Catalytic synthesis of alcoholic fuels for transportation from syngas

Qiongxiao Wu

Research output: Book/ReportPh.D. thesisResearch

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Abstract

This work has investigated the catalytic conversion of syngas into methanol and higher alcohols. Based on input from computational catalyst screening, an experimental investigation of promising catalyst candidates for methanol synthesis from syngas has been carried out. Cu-Ni alloys of different composition have been identified as potential candidates for methanol synthesis. These Cu-Ni alloy catalysts have been synthesized and tested in a fixed-bed continuous-flow reactor for CO hydrogenation. The metal area based activity for a Cu-Ni/SiO2 catalyst is at the same level as a Cu/ZnO/Al2O3 model catalyst. The high activity and selectivity of silica supported Cu-Ni alloy catalysts agrees with the fact that the DFT calculations identified Cu-Ni alloys as highly active and selective catalysts for the hydrogenation of CO to form methanol.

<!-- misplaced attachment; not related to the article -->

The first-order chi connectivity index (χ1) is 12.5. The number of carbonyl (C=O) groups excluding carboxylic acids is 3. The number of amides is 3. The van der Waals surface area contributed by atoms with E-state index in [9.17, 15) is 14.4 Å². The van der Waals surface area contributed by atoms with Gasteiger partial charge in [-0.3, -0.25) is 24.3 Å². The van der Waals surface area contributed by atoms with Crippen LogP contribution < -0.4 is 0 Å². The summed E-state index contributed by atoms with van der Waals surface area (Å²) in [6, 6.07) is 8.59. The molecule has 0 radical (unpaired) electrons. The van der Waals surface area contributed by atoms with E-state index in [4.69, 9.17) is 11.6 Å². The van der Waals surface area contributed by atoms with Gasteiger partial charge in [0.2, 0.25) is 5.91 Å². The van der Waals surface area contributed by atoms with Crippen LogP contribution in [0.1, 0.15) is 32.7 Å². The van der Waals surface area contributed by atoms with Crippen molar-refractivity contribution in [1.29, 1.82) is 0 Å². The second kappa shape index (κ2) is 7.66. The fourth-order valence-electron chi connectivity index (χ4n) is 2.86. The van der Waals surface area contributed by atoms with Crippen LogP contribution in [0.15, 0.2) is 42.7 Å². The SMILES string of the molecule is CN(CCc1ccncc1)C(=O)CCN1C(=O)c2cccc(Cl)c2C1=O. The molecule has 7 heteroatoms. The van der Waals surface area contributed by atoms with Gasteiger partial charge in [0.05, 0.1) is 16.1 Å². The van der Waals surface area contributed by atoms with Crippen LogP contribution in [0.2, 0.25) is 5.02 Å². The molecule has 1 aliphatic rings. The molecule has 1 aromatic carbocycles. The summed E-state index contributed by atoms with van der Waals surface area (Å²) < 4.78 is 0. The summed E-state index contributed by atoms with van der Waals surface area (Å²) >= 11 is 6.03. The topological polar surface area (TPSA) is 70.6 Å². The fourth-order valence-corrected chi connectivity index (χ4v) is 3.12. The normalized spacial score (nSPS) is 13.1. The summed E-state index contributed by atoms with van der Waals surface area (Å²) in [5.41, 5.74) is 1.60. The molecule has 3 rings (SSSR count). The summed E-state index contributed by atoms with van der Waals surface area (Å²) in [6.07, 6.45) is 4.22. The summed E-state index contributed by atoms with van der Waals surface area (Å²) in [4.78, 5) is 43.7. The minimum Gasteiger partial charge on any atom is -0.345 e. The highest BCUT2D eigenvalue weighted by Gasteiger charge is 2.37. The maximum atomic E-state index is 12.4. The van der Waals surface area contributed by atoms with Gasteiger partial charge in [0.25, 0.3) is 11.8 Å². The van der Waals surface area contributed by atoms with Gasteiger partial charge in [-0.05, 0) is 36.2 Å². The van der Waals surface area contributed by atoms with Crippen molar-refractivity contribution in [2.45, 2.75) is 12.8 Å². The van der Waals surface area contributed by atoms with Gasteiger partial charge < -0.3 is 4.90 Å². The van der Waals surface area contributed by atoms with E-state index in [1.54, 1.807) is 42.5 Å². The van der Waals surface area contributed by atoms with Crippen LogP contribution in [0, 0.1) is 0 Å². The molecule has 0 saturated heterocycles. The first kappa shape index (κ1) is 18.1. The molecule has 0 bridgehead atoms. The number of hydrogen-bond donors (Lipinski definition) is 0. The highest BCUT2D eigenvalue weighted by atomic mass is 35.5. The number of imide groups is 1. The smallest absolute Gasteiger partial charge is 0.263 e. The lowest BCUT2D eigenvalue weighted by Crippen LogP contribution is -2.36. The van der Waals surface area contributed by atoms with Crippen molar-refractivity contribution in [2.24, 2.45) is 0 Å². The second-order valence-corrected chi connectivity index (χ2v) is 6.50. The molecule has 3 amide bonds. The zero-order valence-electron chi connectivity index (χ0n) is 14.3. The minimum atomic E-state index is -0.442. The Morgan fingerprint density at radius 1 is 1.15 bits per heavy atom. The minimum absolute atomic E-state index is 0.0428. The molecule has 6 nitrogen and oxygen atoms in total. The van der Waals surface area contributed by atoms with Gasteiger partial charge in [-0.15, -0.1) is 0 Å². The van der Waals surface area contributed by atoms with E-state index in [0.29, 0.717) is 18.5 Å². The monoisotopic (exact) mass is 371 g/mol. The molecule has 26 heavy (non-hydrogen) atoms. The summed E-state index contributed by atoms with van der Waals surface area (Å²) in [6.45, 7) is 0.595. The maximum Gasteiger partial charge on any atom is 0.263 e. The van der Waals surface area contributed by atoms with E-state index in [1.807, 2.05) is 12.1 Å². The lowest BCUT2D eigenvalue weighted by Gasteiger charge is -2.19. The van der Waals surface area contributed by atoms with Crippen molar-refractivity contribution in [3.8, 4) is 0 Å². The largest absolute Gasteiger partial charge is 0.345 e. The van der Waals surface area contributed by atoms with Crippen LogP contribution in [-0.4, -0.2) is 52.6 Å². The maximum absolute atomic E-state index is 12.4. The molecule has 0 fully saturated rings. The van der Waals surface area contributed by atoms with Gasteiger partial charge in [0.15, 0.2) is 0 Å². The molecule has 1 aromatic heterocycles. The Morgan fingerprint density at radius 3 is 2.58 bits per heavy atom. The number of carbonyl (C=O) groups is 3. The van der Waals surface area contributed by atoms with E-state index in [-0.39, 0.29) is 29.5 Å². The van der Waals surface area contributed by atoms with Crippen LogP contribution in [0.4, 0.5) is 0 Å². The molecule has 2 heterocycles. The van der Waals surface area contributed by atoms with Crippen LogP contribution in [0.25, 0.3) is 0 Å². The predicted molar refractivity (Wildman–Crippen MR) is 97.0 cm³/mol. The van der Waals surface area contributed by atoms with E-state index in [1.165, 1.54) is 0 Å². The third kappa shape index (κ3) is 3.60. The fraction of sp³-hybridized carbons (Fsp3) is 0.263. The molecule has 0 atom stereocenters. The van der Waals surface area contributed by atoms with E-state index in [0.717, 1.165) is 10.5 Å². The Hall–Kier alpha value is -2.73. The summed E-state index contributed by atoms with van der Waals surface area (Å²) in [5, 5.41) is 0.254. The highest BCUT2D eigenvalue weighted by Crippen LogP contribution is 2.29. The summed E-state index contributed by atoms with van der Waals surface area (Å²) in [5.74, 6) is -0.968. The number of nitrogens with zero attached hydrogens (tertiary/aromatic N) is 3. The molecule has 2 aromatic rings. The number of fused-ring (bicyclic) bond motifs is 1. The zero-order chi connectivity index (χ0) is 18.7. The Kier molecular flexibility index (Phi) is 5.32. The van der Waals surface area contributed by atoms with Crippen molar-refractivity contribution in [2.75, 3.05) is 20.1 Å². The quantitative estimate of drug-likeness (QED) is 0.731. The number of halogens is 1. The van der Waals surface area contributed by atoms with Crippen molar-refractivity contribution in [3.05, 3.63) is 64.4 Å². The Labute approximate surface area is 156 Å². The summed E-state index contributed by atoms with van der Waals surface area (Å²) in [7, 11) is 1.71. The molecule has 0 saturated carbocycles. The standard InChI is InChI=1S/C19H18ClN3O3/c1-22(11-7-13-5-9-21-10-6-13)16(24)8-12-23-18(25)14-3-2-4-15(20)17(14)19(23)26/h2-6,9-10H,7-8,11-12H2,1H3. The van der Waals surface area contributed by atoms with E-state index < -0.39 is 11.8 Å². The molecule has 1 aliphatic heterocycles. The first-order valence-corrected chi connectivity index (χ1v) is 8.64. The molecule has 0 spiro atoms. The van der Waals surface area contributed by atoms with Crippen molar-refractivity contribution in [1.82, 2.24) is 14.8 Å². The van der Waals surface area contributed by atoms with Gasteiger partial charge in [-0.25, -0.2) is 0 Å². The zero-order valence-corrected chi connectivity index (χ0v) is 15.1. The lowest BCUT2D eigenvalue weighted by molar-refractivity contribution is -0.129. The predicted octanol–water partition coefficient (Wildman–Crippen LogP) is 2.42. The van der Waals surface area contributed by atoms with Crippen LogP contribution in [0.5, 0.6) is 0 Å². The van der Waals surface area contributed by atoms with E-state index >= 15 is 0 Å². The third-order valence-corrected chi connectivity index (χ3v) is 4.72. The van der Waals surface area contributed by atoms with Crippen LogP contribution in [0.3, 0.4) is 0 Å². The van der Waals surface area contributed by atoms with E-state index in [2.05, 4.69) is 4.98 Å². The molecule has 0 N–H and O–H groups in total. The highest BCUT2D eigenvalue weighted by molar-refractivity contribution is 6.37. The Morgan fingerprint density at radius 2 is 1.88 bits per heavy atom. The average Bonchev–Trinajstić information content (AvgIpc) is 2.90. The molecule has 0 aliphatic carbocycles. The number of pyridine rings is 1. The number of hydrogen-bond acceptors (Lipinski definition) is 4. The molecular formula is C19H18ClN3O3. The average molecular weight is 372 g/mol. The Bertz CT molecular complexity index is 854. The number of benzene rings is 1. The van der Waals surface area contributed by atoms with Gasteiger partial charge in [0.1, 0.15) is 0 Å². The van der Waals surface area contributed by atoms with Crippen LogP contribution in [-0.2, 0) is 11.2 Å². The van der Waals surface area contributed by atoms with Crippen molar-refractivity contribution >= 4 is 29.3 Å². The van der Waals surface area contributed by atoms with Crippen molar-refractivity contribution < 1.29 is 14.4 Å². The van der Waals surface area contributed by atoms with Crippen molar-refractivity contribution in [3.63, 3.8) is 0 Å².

This work has also provided a systematic study of Cu-Ni catalysts for methanol synthesis from syngas. The following observations have been made (1) Cu-Ni catalysts (Cu/Ni molar ratio equal to 1) supported on SiO2, ZrO2, γ-Al2O3, and carbon nanotubes exhibit very different selectivities during CO hydrogenation. However, the metal area based CO conversion rates of all supported Cu-Ni catalysts are at the same level. Carbon nanotubes and SiO2 supported Cu-Ni catalysts show high activity and selectivity for methanol synthesis. The γ-Al2O3 supported Cu-Ni catalyst has a significant amount of acid sites and produces predominantly dimethyl ether. The Cu-Ni/ZrO2 catalyst exhibits high methanol selectivity at lower temperatures (250 °C), but the selectivity shifts to hydrocarbons and dimethyl ether at higher temperatures (> 275 °C). It seems likely that the Cu-Ni alloys always produce methanol, but that some supports further convert methanol to different products. A combination of in situ XAS, XRD and TEM studies on supported Cu-Ni catalysts shows that the support influences the reduction processes and consequently the formation of Cu-Ni alloys and their CO hydrogenation properties. (2) Cu-Ni/SiO2 catalysts have been prepared with different calcination and reduction procedures and tested in the synthesis of methanol from H2/CO. The calcination of the impregnated catalysts (with/without calcination step) and different reduction procedures with varying hydrogen concentration have significant influence on Cu-Ni alloy formation and the alloy particle size and consequently on the catalytic activity. (3) Addition of 3 mol % CO2 to the H2/CO feed stream leads to a significant loss of activity for the Cu-Ni/SiO2 catalyst contrary to the case for the Cu/ZnO/Al2O3 catalyst. DFT calculations show in accordance with previous surface science studies that oxygen on the surface (one of the intermediates from water gas shift reaction) could lead to an enrichment of the Ni-content in the surface. Co-fed CO2 in the syngas should result in an increased oxidative potential of the feed, and this could cause a change of the surface composition and hence the catalytic performance. (4) Silica supported bimetallic Cu-Ni catalysts with different ratios of Cu to Ni have been prepared by impregnation. In situ reduction of Cu-Ni alloys with combined synchrotron XRD and XAS reveal a strong interaction between Cu and Ni, resulting in improved reducibility of Ni as compared to monometallic Ni. At high nickel concentrations silica supported Cu-Ni alloys form a homogeneous solid solution of Cu and Ni, whereas at lower nickel contents, copper and nickel are separately aggregated and form metallic Cu and Cu-Ni alloy phases. At the same reduction conditions, the particle sizes of reduced Cu-Ni alloys decrease with increasing in Ni content. The activity tests of Cu-Ni alloys show that all Cu-Ni alloys produce mainly methanol during CO hydrogenation regardless of the Cu/Ni ratio. The Cu-Ni alloy catalysts show similarities in the selectivity, which is mainly towards methanol (~99 mol %), while exhibiting differences in methanol productivity. The methanol productivity reaches a maximum in the molar ratio of around 1. One possibility is that the active surface structure is similar for all Cu-Ni alloys, but the number of active sites varies with respect to the ratio of Cu to Ni. (5) The effect of catalyst preparation methods has been evaluated. Silica supported Cu-Ni catalysts have been prepared via impregnation, co-precipitation, and deposition-co-precipitation and tested for methanol synthesis. It is found that co-precipitation and deposition-co-precipitation methods are more efficient than the impregnation method for preparation of small and homogeneous Cu-Ni alloy nanoparticles. The selectivity towards methanol is always higher than 99 mol %, and the metal area based methanol formation rate over these catalysts is at the same level regardless of the preparation method. The methanol productivity increases in the order of impregnation < co-precipitation < deposition-co-precipitation. The increase in activity is predominantly caused by a decrease in particle size of the active metal alloy particles. A maximum methanol productivity of 0.66 kg kgcat-1 h-1 with methanol selectivity up to 99.2 mol % has been achieved for a Cu-Ni/SiO2 catalyst prepared by the deposition-co-precipitation method. (6) There is no apparent catalyst deactivation observed during the tested time on stream (40-100 h), contrary to the observation for the industrial Cu/ZnO/Al2O3 catalyst.